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A Guide to Asthma Inhalers

If you have asthma, you are probably very familiar with asthma inhalers. The devices are the most effective way of getting medication to the lungs, but inhalers cannot do the job if they are not used correctly.

Hand-held asthma inhalers are used to provide quick relief from asthma symptoms by delivering medication directly to the airways, with few side effects.  Asthma medications may also be administered orally or intravenously.

There are three types of inhalers, including metered dose inhalers (MDIs), dry powder inhalers (DPIs), and nebulizers.  Each has a different delivery system.

1.) Metered Dose Inhalers - Metered dose inhalers are small, aerosol canisters, often used with a spacer.  Medication is sprayed into the mouth by means of a chemical propellant and breathed in by the patient.  The spacer, a tube that attaches to the MDI, holds the medication until it can be
breathed in, and can make the entire process easier and more efficient.  Patients should consult with their pharmacists on whether their inhaler can be used with a spacer.

2.) Dry Powder Inhalers - Dry powder inhalers require patients to inhale quickly and deeply which can make them difficult for asthma sufferers to use, especially when symptoms are present.  The techniques for using DPIs also vary, so be sure to read instructions carefully before starting medication.

3.) Nebulizers - Nebulizers allow patients to breathe normally while taking medication because the drugs are delivered through a mouthpiece or mask. For that reason, they are often used to administer asthma drugs to children or people unable to use other types of inhalers.

Asthma inhalers contain two types of drugs--anti-inflammatories and bronchodilators. The anti-inflammatories, which include corticosteroids and mast cell stabilizers, help patients gain control of their symptoms by reducing swelling and mucus production in the airways.  Short- and long-acting bronchodilators are used to control wheezing, coughing, and shortness of breath.  Some asthma inhalers feature a combination of both types of drugs.

To use an MDI with a spacer - remove the caps from both the canister and the spacer. Shake the canister then insert it into the end of the spacer opposite the mouthpiece. Exhale completely before putting the mouthpiece between the teeth and sealing it tightly with the lips.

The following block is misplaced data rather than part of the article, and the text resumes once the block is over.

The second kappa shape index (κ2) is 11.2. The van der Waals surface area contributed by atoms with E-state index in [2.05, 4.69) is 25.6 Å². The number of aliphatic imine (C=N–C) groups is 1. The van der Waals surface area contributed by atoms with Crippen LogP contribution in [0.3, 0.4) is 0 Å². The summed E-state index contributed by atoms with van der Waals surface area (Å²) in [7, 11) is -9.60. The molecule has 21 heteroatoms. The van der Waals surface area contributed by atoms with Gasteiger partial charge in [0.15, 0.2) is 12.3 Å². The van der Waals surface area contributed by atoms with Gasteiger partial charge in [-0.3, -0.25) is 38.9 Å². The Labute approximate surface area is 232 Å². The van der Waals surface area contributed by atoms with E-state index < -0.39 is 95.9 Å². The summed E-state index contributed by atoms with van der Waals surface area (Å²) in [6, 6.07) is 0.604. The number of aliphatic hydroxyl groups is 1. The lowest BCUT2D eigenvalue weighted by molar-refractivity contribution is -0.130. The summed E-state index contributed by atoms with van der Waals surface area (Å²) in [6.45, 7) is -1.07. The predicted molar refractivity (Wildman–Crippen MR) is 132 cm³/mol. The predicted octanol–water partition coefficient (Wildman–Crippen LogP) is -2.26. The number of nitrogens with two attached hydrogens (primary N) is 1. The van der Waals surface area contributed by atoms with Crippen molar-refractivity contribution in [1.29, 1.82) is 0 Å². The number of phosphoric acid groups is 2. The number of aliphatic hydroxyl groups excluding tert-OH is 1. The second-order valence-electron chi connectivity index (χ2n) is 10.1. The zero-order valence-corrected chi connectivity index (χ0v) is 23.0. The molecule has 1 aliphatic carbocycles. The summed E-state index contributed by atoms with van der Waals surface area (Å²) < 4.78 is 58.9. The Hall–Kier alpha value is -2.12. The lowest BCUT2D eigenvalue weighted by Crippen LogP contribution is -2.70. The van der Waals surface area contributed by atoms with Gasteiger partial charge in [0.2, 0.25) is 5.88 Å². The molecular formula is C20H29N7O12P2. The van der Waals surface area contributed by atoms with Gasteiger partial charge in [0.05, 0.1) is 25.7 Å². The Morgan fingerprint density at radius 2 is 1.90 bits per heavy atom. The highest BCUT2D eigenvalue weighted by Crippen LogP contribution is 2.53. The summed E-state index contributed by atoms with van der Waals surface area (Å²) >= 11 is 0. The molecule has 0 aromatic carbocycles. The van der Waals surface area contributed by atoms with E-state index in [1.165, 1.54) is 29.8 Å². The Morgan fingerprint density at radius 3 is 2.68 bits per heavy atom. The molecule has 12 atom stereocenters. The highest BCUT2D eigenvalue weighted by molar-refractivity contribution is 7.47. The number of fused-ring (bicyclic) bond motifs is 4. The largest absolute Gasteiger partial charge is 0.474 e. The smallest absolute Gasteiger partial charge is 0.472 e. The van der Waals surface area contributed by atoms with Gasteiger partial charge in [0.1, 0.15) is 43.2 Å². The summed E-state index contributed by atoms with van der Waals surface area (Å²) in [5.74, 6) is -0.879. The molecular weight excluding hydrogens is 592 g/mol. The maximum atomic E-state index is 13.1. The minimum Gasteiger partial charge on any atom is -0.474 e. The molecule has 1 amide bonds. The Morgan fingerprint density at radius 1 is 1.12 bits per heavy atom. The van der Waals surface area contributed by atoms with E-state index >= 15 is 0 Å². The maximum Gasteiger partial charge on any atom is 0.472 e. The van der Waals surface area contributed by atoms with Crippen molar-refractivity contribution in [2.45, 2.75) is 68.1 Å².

Press the canister once to release the medication then breathe in slowly and completely. Hold the breath for at least ten seconds then remove the spacer and exhale slowly.  Wait one minute between doses.

To use an MDI without a spacer - remove the cap from the inhaler and shake well. Hold the inhaler between the index finger and thumb, with index finger on top of the canister and the thumb under the plastic mouthpiece.  Sit or stand up straight, tilt the head back a bit, and exhale completely. The mouthpiece can be placed between the teeth, with lips sealed around it, or the inhaler can be held about two inches in front of the mouth. Breathe in and out once.  On the next inhale, press the canister down to release the medication and breathe in slowly and deeply for three to five seconds.  Hold the breath for at least ten seconds.  Wait one minute before taking a second dose.

Mask inhalers are most often used with children, but they do come in adult sizes as well. To use an asthma inhaler with a mask spacer remove the cap from the inhaler and shake it well.  Secure the MDI in the soft ring at the end of the spacer opposite the mask. The mask should be placed over the nose and mouth, creating a good seal.  Spray a puff of medication into the spacer and have the patient take six breaths. Wait one minute between doses. Wash the face with mild soap and water after the treatment is completed.

Always gargle and rinse out the mouth with water or mouthwash after using inhalers that contain steroids.

It may require a little practice but most people can master the proper use of an inhaler without much trouble and be on their way to breathing easier.

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